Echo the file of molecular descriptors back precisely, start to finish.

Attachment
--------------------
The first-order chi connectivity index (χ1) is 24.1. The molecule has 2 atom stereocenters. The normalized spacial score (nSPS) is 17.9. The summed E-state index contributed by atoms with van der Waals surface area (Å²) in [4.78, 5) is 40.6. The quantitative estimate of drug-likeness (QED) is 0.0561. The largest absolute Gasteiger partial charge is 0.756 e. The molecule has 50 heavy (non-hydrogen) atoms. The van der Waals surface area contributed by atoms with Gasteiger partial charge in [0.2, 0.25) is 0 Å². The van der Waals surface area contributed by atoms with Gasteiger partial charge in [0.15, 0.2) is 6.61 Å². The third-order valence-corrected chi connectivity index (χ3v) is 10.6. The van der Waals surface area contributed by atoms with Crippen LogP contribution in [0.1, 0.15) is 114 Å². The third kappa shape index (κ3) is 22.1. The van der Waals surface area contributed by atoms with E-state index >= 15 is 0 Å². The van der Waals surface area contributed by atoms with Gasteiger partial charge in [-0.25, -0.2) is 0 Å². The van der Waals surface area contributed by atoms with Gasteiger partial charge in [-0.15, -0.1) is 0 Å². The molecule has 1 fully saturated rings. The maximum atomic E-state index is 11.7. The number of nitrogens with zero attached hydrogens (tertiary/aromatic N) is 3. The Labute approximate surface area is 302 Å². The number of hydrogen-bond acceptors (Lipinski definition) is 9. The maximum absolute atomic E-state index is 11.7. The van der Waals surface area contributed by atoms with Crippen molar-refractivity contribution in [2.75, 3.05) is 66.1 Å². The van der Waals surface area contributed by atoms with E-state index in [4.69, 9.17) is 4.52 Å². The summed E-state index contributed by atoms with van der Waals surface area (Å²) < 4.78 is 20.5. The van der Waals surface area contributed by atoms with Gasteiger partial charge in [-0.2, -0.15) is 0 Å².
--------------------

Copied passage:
The first-order chi connectivity index (χ1) is 24.1. The molecule has 2 atom stereocenters. The normalized spacial score (nSPS) is 17.9. The summed E-state index contributed by atoms with van der Waals surface area (Å²) in [4.78, 5) is 40.6. The quantitative estimate of drug-likeness (QED) is 0.0561. The largest absolute Gasteiger partial charge is 0.756 e. The molecule has 50 heavy (non-hydrogen) atoms. The van der Waals surface area contributed by atoms with Gasteiger partial charge in [0.2, 0.25) is 0 Å². The van der Waals surface area contributed by atoms with Gasteiger partial charge in [0.15, 0.2) is 6.61 Å². The third-order valence-corrected chi connectivity index (χ3v) is 10.6. The van der Waals surface area contributed by atoms with Crippen LogP contribution in [0.1, 0.15) is 114 Å². The third kappa shape index (κ3) is 22.1. The van der Waals surface area contributed by atoms with E-state index >= 15 is 0 Å². The van der Waals surface area contributed by atoms with Gasteiger partial charge in [-0.25, -0.2) is 0 Å². The van der Waals surface area contributed by atoms with Gasteiger partial charge in [-0.15, -0.1) is 0 Å². The molecule has 1 fully saturated rings. The maximum atomic E-state index is 11.7. The number of nitrogens with zero attached hydrogens (tertiary/aromatic N) is 3. The Labute approximate surface area is 302 Å². The number of hydrogen-bond acceptors (Lipinski definition) is 9. The maximum absolute atomic E-state index is 11.7. The van der Waals surface area contributed by atoms with Crippen molar-refractivity contribution in [2.75, 3.05) is 66.1 Å². The van der Waals surface area contributed by atoms with E-state index in [4.69, 9.17) is 4.52 Å². The summed E-state index contributed by atoms with van der Waals surface area (Å²) < 4.78 is 20.5. The van der Waals surface area contributed by atoms with Gasteiger partial charge in [-0.2, -0.15) is 0 Å².